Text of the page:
# finding the maximum likelihood and probability distribution function to fit to data

There are data on a pathogen population $$N(t)$$ measured over time (t). I am using the ODE of, $${dN\over dt}=-\lambda N$$ to model its decline over time.

So, $$N(t)=N_0 e^{- \lambda t}$$.
However, I want to obtain a maximum likelihood function related to $$N(t)$$. For that I have to get the probability distribution function to represent $$N(t)$$.

To convert $$N(t)$$ to a PDF, I used a normalizing factor $$c$$,
and $$c={\lambda\over N_0}$$.

So, can I represent $$N(t)$$ as a exponential distribution? However, as $$N(t)$$ is discrete I don't know what the distribution should be.

The final aim is to using maximum likelihood estimation (MLE), to estimate the parameter $$\lambda$$.
The data is as follows:

$$t=[0;1;2;3;4;5;6];$$

$$N(t)=[350000,210000,80000,20000,100,100,100];$$

Although I can simply fit the $$N(t)$$ data using a method such as least squares, I want to know how to do it using MLE and how to find the PDF

$$N(t)$$ is a deterministic population model, telling you population at time $$t$$. It decays with parameter $$\lambda$$.

You wish to estimate the parameter $$\lambda$$.

You have the observations $$(t, N(t))$$ for various $$t$$.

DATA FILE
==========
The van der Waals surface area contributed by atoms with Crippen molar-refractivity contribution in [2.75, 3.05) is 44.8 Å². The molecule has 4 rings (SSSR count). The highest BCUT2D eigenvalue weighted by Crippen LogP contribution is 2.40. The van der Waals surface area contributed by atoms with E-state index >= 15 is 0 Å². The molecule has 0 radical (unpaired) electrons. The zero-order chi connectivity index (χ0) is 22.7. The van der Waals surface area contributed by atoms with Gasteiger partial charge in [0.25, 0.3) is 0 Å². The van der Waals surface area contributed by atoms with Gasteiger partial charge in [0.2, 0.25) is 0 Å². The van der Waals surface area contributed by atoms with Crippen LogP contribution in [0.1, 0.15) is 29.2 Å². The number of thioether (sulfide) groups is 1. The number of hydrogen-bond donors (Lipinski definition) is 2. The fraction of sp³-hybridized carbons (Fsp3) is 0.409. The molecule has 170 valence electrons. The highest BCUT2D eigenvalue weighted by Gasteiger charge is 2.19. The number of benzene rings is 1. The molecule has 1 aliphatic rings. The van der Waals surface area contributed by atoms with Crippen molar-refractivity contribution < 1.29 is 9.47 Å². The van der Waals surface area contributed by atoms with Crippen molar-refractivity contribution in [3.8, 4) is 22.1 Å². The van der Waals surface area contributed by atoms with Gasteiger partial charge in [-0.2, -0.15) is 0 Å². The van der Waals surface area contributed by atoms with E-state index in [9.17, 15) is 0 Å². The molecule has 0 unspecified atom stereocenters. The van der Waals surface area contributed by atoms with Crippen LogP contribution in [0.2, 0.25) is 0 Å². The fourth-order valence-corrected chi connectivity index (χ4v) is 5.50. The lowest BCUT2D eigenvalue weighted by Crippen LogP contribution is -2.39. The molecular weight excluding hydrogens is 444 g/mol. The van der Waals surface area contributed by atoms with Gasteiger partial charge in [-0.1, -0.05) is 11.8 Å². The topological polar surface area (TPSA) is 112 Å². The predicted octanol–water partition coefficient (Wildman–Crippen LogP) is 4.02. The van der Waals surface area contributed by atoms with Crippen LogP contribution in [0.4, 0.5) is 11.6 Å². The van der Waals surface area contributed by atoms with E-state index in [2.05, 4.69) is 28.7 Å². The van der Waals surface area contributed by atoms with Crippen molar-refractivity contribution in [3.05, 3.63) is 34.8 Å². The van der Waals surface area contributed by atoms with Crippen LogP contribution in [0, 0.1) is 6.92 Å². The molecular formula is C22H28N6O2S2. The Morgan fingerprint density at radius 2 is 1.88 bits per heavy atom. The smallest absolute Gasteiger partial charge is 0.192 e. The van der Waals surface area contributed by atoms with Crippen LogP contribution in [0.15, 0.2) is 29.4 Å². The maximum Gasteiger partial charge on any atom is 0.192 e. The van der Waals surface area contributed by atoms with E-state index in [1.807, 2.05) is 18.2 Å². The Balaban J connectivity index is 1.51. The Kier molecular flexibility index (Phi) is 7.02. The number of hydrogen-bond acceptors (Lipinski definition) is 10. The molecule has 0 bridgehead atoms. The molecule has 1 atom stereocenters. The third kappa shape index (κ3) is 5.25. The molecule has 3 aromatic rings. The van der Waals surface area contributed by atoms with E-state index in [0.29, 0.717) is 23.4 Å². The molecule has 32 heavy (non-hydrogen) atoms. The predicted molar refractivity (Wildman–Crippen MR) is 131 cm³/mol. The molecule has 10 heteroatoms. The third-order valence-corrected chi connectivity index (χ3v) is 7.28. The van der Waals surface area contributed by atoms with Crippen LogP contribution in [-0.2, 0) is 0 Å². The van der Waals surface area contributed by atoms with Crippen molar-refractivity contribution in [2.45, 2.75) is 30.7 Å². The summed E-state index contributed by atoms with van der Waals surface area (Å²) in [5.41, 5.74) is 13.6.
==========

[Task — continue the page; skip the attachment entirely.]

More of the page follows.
What is the likelihood of observing $$(t, N(t))$$ for a specific $$t$$?

You would need to come up with a sensible model (with parameter $$\lambda$$) for this. At present, your model is deterministic. If $$N(t) \sim Exp( \lambda t)$$, that means that you'd expect $$N(t)$$ to take large values with less probability as $$t$$ increases, which seems fairly reasonable.

At present, your $$N_0 e^{-\lambda t}$$ isn't a probability density, not sure where you got that idea.

Define $$f_t(x;\lambda)$$ to be the density function at population size $$x$$ with parameter $$\lambda$$ at time $$t$$.

Then what you'd do is take the likelihood of your data.

Likelihood $$= \prod_{t=1}^T f_{t}(N(t); \lambda)$$.

Take the natural logarithm of your likelihood.

To maximise it, you differentiate the logarithm you just found with respect to $$\lambda$$, then set it equal to zero.

To be honest what I'd do here is do a least squares fit of $$\sum_{t=1}^{T} (N(t)-N_0 e^{-\lambda t})^2$$ and minimise this under $$\lambda$$.

• Thank you for the answer. Actually, the part that I am struggling with is defining $f_t(x;\lambda)$. Can you please give any help on defining that. I know $N_0 e^{-\lambda t}$ is not a probability density and that's why a normalizing factor of $c={\lambda\over N_0}$ was used as the PDF should integrate to 1. – sam_rox Apr 5 at 7:35
• Yeah I can see the problem. I was thinking about $f_t(x;\lambda) = c e^{-\lambda t x}$. Then the chance of getting a high value for $x$ goes down as $t$ increases. – George Dewhirst Apr 5 at 7:38
• If it is$f_t(N(t);\lambda) = c e^{-\lambda t N(t)}$ does it integrate to 1? Shouldn't it be $f_t(N(t);\lambda) = c e^{-\lambda t \over N(t)}$ – sam_rox Apr 5 at 7:57
• Yeah it integrates to $1$ by changing what $c$ is – George Dewhirst Apr 5 at 8:04
• @ George Dewhirst Thank you very much for helping me out so far. I also calculated the cumulative distribution function (CDF) and the expected population size of time $t$ of the PDF $f_t(N(t);\lambda) = c e^{-\lambda t N(t)}$. Can you please let me know if these are correct. CDF= $1-{N_0e^{-\lambda N(t)t}\over N(t)}$ and Expected value= $1 \over \lambda N_0$ – sam_rox Apr 5 at 11:23